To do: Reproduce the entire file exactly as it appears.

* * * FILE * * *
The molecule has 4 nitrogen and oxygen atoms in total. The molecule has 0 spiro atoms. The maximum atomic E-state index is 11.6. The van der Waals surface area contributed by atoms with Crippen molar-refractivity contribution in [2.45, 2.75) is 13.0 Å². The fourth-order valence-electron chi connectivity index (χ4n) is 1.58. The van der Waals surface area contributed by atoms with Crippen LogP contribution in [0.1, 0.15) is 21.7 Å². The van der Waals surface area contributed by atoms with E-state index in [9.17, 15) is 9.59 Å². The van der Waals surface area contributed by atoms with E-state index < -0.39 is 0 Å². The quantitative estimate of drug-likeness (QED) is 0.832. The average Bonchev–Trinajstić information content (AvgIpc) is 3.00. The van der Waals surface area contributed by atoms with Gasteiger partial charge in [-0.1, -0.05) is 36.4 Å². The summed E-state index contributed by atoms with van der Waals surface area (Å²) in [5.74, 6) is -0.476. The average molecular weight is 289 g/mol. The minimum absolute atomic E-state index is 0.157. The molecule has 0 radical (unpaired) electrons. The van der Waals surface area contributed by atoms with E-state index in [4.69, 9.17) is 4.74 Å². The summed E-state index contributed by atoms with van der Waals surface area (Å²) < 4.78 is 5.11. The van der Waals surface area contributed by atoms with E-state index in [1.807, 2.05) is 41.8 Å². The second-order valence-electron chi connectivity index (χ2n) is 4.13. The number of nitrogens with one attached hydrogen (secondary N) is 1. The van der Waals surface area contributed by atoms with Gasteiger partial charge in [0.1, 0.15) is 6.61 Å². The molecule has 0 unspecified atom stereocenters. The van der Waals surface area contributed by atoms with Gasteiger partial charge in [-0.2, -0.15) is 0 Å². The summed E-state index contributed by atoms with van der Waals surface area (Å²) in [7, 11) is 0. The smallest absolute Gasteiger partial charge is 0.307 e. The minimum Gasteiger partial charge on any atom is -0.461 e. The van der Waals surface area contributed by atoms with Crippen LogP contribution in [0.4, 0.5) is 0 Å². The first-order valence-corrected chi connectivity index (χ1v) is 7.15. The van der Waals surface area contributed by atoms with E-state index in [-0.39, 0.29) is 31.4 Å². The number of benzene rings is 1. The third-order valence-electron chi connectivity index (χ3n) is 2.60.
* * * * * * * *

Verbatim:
The molecule has 4 nitrogen and oxygen atoms in total. The molecule has 0 spiro atoms. The maximum atomic E-state index is 11.6. The van der Waals surface area contributed by atoms with Crippen molar-refractivity contribution in [2.45, 2.75) is 13.0 Å². The fourth-order valence-electron chi connectivity index (χ4n) is 1.58. The van der Waals surface area contributed by atoms with Crippen LogP contribution in [0.1, 0.15) is 21.7 Å². The van der Waals surface area contributed by atoms with E-state index in [9.17, 15) is 9.59 Å². The van der Waals surface area contributed by atoms with E-state index < -0.39 is 0 Å². The quantitative estimate of drug-likeness (QED) is 0.832. The average Bonchev–Trinajstić information content (AvgIpc) is 3.00. The van der Waals surface area contributed by atoms with Gasteiger partial charge in [-0.1, -0.05) is 36.4 Å². The summed E-state index contributed by atoms with van der Waals surface area (Å²) in [5.74, 6) is -0.476. The average molecular weight is 289 g/mol. The minimum absolute atomic E-state index is 0.157. The molecule has 0 radical (unpaired) electrons. The van der Waals surface area contributed by atoms with E-state index in [4.69, 9.17) is 4.74 Å². The summed E-state index contributed by atoms with van der Waals surface area (Å²) < 4.78 is 5.11. The van der Waals surface area contributed by atoms with E-state index in [1.807, 2.05) is 41.8 Å². The second-order valence-electron chi connectivity index (χ2n) is 4.13. The number of nitrogens with one attached hydrogen (secondary N) is 1. The van der Waals surface area contributed by atoms with Gasteiger partial charge in [0.1, 0.15) is 6.61 Å². The molecule has 0 unspecified atom stereocenters. The van der Waals surface area contributed by atoms with Gasteiger partial charge in [-0.2, -0.15) is 0 Å². The summed E-state index contributed by atoms with van der Waals surface area (Å²) in [7, 11) is 0. The smallest absolute Gasteiger partial charge is 0.307 e. The minimum Gasteiger partial charge on any atom is -0.461 e. The van der Waals surface area contributed by atoms with Crippen LogP contribution in [0.4, 0.5) is 0 Å². The first-order valence-corrected chi connectivity index (χ1v) is 7.15. The van der Waals surface area contributed by atoms with E-state index in [-0.39, 0.29) is 31.4 Å². The number of benzene rings is 1. The third-order valence-electron chi connectivity index (χ3n) is 2.60.